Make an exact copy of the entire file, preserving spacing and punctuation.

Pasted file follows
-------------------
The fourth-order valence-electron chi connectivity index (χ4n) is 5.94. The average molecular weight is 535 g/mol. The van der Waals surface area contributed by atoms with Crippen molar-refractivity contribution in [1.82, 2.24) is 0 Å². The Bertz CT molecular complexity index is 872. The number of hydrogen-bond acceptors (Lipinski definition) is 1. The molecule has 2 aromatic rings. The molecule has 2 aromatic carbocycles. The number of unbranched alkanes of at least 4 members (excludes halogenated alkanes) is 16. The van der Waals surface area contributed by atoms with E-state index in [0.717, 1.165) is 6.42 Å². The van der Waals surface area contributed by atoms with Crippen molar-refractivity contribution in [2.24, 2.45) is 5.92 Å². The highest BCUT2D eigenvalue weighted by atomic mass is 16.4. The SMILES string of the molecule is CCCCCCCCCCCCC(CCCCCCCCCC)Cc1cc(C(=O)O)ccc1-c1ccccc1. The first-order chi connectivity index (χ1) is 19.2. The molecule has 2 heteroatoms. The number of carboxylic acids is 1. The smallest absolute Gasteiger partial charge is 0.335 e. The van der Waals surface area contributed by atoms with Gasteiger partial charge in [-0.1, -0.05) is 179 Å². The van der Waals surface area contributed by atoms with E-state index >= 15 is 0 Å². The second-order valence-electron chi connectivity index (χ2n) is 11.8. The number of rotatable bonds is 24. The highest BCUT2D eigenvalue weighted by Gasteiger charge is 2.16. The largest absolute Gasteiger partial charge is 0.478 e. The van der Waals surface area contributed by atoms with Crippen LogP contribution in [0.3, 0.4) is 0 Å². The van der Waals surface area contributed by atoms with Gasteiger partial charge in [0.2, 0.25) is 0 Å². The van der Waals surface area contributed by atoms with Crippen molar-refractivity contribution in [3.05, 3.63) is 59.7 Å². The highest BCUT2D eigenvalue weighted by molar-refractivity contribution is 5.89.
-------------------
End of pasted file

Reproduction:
The fourth-order valence-electron chi connectivity index (χ4n) is 5.94. The average molecular weight is 535 g/mol. The van der Waals surface area contributed by atoms with Crippen molar-refractivity contribution in [1.82, 2.24) is 0 Å². The Bertz CT molecular complexity index is 872. The number of hydrogen-bond acceptors (Lipinski definition) is 1. The molecule has 2 aromatic rings. The molecule has 2 aromatic carbocycles. The number of unbranched alkanes of at least 4 members (excludes halogenated alkanes) is 16. The van der Waals surface area contributed by atoms with E-state index in [0.717, 1.165) is 6.42 Å². The van der Waals surface area contributed by atoms with Crippen molar-refractivity contribution in [2.24, 2.45) is 5.92 Å². The highest BCUT2D eigenvalue weighted by atomic mass is 16.4. The SMILES string of the molecule is CCCCCCCCCCCCC(CCCCCCCCCC)Cc1cc(C(=O)O)ccc1-c1ccccc1. The first-order chi connectivity index (χ1) is 19.2. The molecule has 2 heteroatoms. The number of carboxylic acids is 1. The smallest absolute Gasteiger partial charge is 0.335 e. The van der Waals surface area contributed by atoms with Gasteiger partial charge in [-0.1, -0.05) is 179 Å². The van der Waals surface area contributed by atoms with E-state index >= 15 is 0 Å². The second-order valence-electron chi connectivity index (χ2n) is 11.8. The number of rotatable bonds is 24. The highest BCUT2D eigenvalue weighted by Gasteiger charge is 2.16. The largest absolute Gasteiger partial charge is 0.478 e. The van der Waals surface area contributed by atoms with Crippen LogP contribution in [0.3, 0.4) is 0 Å². The van der Waals surface area contributed by atoms with Gasteiger partial charge in [0.2, 0.25) is 0 Å². The van der Waals surface area contributed by atoms with Crippen molar-refractivity contribution in [3.05, 3.63) is 59.7 Å². The highest BCUT2D eigenvalue weighted by molar-refractivity contribution is 5.89.